The character of Mellors is almost impossible to like, from my point of view. It is also a bit of a problem: he is supposed to be a Real Man, unlike most other men. So far, so good, but that means that he must express himself as he pleases – and he generally wants to be unwelcoming. I can understand that the point is that he is not subservient to those who consider themselves above him, but when this means being generally standoffish and speaking in his vernacular rather than the more generic English he normally speaks, it feels as though he is trying to put peoples’ backs up and thus make himself superior to them. And is that the point? He also gives endless speeches on how no real men or real women exist anymore, and people fool themselves into thinking that things are real. He alone knows the secret to be happy, and despite that he himself is not happy, nor is he trying to improve anyone else’s life. Also he never tells Connie that he loves her, not even when she asks him to say it.

Finally, a word on the sex scenes, since they must be mentioned.

They are not very sexy. Unless you like the idea of naming your genitalia and chatting to it (his is called John Thomas), and unless you think that sex should be quick and animal-like, this may not be the book for you. Oh, also, if you have any friends who are fans of Sean Bean and want to torture them, you can find extracts of the adaptation in which he plays Mellors on Youtube.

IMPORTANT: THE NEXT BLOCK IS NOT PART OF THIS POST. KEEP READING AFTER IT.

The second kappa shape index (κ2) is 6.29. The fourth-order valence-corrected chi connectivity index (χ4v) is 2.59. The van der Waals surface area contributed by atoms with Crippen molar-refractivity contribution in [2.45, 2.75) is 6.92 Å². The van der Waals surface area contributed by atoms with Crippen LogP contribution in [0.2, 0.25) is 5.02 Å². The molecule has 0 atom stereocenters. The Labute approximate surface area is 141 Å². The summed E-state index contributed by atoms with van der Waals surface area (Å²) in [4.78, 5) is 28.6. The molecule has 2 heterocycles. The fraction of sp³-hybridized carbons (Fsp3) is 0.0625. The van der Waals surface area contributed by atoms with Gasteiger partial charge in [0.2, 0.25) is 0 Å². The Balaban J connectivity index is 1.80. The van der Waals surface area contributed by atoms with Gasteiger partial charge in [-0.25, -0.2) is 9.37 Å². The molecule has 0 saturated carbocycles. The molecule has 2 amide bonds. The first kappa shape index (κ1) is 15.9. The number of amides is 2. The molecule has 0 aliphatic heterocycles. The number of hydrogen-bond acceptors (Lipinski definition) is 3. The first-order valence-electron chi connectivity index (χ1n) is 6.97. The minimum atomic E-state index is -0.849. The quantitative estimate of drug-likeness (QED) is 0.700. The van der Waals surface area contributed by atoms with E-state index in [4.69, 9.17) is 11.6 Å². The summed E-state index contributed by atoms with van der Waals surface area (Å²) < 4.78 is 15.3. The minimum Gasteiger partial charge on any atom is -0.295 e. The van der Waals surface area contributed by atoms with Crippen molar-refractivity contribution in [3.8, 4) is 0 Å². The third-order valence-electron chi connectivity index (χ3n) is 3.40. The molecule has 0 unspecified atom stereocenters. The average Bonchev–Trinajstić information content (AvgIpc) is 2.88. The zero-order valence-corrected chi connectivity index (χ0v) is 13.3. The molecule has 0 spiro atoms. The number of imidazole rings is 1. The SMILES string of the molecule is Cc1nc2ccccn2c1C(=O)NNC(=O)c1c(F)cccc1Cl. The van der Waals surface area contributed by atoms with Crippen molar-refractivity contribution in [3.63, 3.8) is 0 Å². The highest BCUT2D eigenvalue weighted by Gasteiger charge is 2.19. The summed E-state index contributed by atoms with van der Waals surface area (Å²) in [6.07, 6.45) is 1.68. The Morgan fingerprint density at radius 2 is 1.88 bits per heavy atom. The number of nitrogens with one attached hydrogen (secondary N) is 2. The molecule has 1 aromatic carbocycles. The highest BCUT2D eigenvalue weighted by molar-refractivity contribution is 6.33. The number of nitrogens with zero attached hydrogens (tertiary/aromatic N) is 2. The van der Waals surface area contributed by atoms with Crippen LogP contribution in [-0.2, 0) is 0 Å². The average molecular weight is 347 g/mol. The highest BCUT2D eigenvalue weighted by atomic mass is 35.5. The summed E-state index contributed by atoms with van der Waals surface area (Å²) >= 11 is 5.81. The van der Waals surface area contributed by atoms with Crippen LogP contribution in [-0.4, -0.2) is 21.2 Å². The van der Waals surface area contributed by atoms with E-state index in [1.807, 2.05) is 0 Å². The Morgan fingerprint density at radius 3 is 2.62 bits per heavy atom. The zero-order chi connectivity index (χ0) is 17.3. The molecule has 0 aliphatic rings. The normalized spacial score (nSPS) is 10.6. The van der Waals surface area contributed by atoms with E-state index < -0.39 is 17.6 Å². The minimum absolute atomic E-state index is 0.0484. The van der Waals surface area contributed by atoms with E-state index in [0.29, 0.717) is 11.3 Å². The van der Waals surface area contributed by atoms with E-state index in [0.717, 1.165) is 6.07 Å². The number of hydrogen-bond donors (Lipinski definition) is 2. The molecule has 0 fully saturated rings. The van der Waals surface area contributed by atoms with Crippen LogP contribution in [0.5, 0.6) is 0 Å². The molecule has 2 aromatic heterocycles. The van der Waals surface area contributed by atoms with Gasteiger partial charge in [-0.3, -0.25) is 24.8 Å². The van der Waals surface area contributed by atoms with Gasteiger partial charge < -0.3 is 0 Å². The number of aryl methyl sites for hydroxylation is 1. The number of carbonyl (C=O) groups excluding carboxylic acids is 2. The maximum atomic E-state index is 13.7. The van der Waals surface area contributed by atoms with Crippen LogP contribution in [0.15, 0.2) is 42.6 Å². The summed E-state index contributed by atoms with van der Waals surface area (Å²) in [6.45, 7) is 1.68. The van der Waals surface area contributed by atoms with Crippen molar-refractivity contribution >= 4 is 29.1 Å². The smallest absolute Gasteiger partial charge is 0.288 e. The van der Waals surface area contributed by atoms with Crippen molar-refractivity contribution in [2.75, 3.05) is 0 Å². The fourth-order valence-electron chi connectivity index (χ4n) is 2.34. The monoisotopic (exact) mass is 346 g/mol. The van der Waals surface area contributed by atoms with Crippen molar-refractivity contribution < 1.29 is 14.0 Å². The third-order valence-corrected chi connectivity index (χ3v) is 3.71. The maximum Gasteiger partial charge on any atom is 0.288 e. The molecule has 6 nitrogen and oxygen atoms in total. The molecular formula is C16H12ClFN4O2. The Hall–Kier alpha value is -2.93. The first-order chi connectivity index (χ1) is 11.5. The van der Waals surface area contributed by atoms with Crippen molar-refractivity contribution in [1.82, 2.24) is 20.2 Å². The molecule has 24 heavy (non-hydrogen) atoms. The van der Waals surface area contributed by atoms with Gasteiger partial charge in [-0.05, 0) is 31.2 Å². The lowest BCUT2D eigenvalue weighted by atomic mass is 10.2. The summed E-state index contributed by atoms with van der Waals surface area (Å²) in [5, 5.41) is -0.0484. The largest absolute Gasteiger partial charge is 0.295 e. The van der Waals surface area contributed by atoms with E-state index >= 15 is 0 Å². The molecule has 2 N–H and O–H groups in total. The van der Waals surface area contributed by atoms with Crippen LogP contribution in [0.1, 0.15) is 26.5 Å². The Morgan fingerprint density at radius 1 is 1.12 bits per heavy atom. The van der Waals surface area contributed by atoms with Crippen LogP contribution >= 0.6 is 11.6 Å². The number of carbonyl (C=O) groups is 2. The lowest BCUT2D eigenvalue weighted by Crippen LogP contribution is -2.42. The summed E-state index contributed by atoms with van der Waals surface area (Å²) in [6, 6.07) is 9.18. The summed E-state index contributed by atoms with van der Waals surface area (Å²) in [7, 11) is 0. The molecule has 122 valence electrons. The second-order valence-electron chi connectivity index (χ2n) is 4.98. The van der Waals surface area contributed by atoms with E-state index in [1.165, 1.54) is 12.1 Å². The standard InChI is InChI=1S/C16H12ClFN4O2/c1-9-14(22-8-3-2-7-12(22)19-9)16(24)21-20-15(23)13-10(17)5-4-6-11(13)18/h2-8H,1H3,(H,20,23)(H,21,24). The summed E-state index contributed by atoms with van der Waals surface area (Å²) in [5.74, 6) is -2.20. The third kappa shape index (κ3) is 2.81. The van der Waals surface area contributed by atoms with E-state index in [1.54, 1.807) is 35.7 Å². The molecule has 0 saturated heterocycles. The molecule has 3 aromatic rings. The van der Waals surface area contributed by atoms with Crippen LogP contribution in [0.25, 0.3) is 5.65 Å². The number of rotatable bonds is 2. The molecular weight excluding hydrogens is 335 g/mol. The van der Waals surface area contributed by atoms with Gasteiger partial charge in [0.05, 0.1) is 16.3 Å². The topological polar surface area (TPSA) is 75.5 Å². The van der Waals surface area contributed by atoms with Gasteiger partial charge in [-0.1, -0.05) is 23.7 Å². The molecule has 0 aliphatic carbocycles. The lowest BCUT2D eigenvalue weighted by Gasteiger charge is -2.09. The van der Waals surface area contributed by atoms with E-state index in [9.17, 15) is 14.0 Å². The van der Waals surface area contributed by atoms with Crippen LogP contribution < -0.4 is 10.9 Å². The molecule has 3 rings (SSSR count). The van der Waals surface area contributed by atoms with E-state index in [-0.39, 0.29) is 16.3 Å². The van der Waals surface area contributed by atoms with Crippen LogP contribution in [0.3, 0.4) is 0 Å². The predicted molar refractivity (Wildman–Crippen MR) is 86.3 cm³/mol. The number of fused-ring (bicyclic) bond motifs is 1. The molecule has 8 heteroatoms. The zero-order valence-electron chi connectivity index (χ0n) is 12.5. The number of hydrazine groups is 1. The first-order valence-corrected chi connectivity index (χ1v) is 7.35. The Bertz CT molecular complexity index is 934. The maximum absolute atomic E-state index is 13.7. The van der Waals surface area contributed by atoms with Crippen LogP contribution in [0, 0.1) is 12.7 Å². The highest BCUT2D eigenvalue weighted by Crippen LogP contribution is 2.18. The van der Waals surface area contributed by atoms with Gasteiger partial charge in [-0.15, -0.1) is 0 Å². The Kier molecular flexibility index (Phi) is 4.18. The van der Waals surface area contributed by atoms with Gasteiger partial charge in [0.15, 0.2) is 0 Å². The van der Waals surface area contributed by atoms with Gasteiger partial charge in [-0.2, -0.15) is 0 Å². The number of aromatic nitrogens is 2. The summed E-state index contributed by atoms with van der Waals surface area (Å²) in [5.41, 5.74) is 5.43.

We came off together that time… it’s good when it’s like that.

Reading Lady Chatterley’s Lover made me quite sad. It has such a gloomy vision of the world, one in which the human race is only getting worse, where the working classes care about nothing but money and the upper classes care about nothing at all, one in which only this one couple truly care about one another. It may be a great work of art, but I just can’t see it.